Louis Armstrong, Sweet little Papa.
This is a cute history of the royal menagerie that was housed in the Tower of London. The menagerie probably began in 1235, when Frederick II, Holy Roman Emperor, gave Henry III three lions because he, Frederick was marrying Henry’s sister, Isabella. It’s an interesting comment on the zoological knowledge of the time that these animals were actually called “leopards”.
So, yes, this is a very specialised story, but it’s also an interesting one. Hahn has found a number of references to the menagerie in various histories, and is able to tell all sorts of curious stories around and about the menagerie’s evolution through the centuries. For example, the menagerie seems to have been a real tourist attraction for much of its history, allowing people without access to nature programmes on TV to see real live lions. (The lions of the Tower were apparently the biggest draw, in keeping with their role as royal symbols, but there were other animals kept there as royalty received various gifts from overseas.)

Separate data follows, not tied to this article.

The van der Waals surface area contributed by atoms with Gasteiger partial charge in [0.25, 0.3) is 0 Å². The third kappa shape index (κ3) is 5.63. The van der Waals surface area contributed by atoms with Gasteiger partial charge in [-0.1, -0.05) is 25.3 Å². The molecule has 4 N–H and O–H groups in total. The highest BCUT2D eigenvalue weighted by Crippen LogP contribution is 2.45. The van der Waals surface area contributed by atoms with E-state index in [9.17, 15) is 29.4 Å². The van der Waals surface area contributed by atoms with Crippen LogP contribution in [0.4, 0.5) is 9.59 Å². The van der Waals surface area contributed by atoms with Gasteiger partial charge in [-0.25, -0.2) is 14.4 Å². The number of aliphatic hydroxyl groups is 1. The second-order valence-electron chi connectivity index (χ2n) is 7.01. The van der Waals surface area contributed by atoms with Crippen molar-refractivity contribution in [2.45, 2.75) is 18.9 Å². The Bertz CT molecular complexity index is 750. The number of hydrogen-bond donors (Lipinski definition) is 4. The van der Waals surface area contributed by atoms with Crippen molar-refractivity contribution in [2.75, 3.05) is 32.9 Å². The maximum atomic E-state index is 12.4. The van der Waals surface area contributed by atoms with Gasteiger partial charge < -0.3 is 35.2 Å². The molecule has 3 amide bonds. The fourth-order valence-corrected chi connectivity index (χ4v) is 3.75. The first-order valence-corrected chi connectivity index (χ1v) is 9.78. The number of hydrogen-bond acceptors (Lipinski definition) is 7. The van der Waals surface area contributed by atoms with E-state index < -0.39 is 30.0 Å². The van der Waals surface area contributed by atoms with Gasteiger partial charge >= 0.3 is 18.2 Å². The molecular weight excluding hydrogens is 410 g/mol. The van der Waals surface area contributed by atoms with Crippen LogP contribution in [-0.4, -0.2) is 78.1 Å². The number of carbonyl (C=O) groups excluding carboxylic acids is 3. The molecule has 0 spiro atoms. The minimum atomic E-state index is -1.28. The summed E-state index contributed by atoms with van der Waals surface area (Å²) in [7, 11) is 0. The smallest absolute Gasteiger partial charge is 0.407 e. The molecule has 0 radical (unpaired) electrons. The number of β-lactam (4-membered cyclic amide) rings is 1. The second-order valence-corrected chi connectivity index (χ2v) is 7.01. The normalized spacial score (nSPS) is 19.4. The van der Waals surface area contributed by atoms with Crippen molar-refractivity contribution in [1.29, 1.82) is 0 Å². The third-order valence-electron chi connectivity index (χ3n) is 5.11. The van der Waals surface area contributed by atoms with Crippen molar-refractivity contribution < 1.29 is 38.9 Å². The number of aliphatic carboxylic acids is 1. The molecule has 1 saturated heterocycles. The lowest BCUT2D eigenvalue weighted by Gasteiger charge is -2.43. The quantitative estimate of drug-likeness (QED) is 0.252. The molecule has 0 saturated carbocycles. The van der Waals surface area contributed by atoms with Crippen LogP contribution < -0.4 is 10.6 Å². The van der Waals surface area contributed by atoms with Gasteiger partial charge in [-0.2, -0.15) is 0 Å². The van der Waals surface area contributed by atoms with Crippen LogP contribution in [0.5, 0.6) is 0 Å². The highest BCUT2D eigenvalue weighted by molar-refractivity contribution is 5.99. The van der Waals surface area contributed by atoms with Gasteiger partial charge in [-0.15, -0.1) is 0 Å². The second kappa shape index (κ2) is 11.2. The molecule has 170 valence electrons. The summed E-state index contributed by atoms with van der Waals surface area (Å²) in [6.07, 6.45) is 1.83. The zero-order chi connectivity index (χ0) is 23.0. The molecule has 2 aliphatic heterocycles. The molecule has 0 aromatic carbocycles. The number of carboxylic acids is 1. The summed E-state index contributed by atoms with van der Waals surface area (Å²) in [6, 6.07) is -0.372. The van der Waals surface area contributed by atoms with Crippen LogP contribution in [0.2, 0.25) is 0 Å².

People’s attitudes to the keeping of wild animals evolved over this period, and the more humane environment of the modern zoo was eventually seen as more appropriate. The Tower Menagerie, always cramped in its castle setting, was ultimately merged into the Regents Park zoo in the nineteenth century.
This is an enjoyable read about an obscure, but easily appreciated corner of English history.